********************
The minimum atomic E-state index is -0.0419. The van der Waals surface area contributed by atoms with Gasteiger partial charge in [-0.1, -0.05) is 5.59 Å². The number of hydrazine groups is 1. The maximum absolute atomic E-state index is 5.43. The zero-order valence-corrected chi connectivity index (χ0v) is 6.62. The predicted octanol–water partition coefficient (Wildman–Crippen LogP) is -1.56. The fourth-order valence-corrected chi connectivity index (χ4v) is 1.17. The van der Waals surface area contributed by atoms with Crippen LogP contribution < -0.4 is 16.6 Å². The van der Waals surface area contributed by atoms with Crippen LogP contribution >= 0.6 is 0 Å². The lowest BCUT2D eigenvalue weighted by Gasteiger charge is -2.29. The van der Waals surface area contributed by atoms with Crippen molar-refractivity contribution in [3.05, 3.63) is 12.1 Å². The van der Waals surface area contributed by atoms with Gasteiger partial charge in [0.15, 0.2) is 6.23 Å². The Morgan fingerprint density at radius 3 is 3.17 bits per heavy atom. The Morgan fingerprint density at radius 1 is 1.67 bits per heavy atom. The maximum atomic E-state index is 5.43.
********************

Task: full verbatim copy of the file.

The minimum atomic E-state index is -0.0419. The van der Waals surface area contributed by atoms with Gasteiger partial charge in [-0.1, -0.05) is 5.59 Å². The number of hydrazine groups is 1. The maximum absolute atomic E-state index is 5.43. The zero-order valence-corrected chi connectivity index (χ0v) is 6.62. The predicted octanol–water partition coefficient (Wildman–Crippen LogP) is -1.56. The fourth-order valence-corrected chi connectivity index (χ4v) is 1.17. The van der Waals surface area contributed by atoms with Crippen LogP contribution < -0.4 is 16.6 Å². The van der Waals surface area contributed by atoms with Crippen LogP contribution >= 0.6 is 0 Å². The lowest BCUT2D eigenvalue weighted by Gasteiger charge is -2.29. The van der Waals surface area contributed by atoms with Crippen molar-refractivity contribution in [3.05, 3.63) is 12.1 Å². The van der Waals surface area contributed by atoms with Gasteiger partial charge in [0.15, 0.2) is 6.23 Å². The Morgan fingerprint density at radius 3 is 3.17 bits per heavy atom. The Morgan fingerprint density at radius 1 is 1.67 bits per heavy atom. The maximum atomic E-state index is 5.43.